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24 Comments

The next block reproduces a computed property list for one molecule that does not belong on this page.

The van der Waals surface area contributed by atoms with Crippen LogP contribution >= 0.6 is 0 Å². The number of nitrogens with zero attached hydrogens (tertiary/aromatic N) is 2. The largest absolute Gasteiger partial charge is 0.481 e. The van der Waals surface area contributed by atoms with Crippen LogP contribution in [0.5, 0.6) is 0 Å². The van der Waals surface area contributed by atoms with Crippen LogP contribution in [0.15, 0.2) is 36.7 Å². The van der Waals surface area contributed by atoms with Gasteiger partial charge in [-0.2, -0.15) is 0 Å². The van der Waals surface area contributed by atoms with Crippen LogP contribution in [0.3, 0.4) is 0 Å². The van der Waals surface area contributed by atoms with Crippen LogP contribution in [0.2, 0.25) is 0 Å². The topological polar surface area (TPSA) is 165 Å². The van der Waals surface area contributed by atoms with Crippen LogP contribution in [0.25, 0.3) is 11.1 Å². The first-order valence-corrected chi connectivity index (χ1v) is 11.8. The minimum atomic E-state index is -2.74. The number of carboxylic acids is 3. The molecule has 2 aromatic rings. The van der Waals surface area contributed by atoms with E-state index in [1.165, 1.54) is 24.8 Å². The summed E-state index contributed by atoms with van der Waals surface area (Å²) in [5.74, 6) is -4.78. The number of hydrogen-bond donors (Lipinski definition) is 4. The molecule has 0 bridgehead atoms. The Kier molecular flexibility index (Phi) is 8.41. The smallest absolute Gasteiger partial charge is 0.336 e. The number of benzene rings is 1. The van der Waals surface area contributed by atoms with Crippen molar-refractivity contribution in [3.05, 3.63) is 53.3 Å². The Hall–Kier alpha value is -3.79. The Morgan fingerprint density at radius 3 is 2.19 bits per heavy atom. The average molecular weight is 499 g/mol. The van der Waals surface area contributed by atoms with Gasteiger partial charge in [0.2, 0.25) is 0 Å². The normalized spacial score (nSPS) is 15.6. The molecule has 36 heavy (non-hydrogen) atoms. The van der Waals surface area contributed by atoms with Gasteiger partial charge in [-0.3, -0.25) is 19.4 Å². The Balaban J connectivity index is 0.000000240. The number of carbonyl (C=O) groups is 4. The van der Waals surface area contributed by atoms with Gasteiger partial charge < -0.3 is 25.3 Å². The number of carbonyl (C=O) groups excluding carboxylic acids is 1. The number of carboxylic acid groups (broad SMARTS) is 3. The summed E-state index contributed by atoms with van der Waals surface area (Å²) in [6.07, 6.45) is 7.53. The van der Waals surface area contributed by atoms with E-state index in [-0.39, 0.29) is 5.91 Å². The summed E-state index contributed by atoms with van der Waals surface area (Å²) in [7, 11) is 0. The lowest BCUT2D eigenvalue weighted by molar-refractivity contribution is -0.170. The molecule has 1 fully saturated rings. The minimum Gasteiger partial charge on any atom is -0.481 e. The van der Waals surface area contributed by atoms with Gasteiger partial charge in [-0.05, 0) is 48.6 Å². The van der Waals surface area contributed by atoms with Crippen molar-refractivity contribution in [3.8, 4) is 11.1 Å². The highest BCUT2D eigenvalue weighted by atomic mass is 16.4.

1. Hi Michael, interesting article but there is an important point you and most who write on this subject forget about. People may want dogs of a specific breed or shortlist of breeds for a purpose, whether as a family pet, a police dog, an assistance dog, etc. I have always had adopted dogs and have had many breeds over the years, mainly small terriers and a Kelpie x, however when I had my daughter and she wanted a dog, and we already had two cats, I wanted a bit more certainty as to the temperament and all I could find at shelters were dogs that the shelters themselves said were not suitable with young children and cats – I looked for months on and off before I was lucky enough to find and adopt a 4 year old Labrador from a shelter. He was found wandering at a school they said and the owners on the microchip couldn’t be contacted. I hoped for the best (and got lucky again) that he was trainable & not aggressive to cats. We called him Lucky, naturally. But now that I can’t take him to doggy daycare anymore as it is too far from home and work, and he is getting lonely as I am working from the office more often, I want to get him a playmate to give him company. But we still have the issue of our cat, who, as much as Lucky tries, will not play with him. And I have not been lucky this time in finding a dog that’s big enough to play safely with Lucky, and is also cat friendly. My daughter is now old enough that she is not restricting the type of dog we choose, but the cat is. You see that as much as we may see that gorgeous greyhound or spritely husky x or whatever at a shelter, I would be very irresponsible bringing them into my home after the shelter and my own research warns me they are not good with cats and will likely kill her. The issue of the previous homes the animals have come from is also a problem – many have been neglected, abused, or simply not trained or socialised properly, so they aren’t usually suitable for homes with children under 5 or sometimes even 12, or with cats or pocket pets, and they aren’t always good with other dogs either. So do we put or other pets or our children in jeopardy as well as the new adoptee and hope for the best? We need responsible breeders who breed for temperament, who properly socialise their animals to be good with other animals and with kids, and carefully select the adopters to make sure they are suitable as much as is possible anyway. This will reduce the number of animals ending up at the shelters in the first place. What we don’t need are all the other breeders, and the abusers and irresponsible owners having access to animals they can hurt. Breeders should need a license, background check and regular inspections, and I think that those who want to have animals in their care should as well.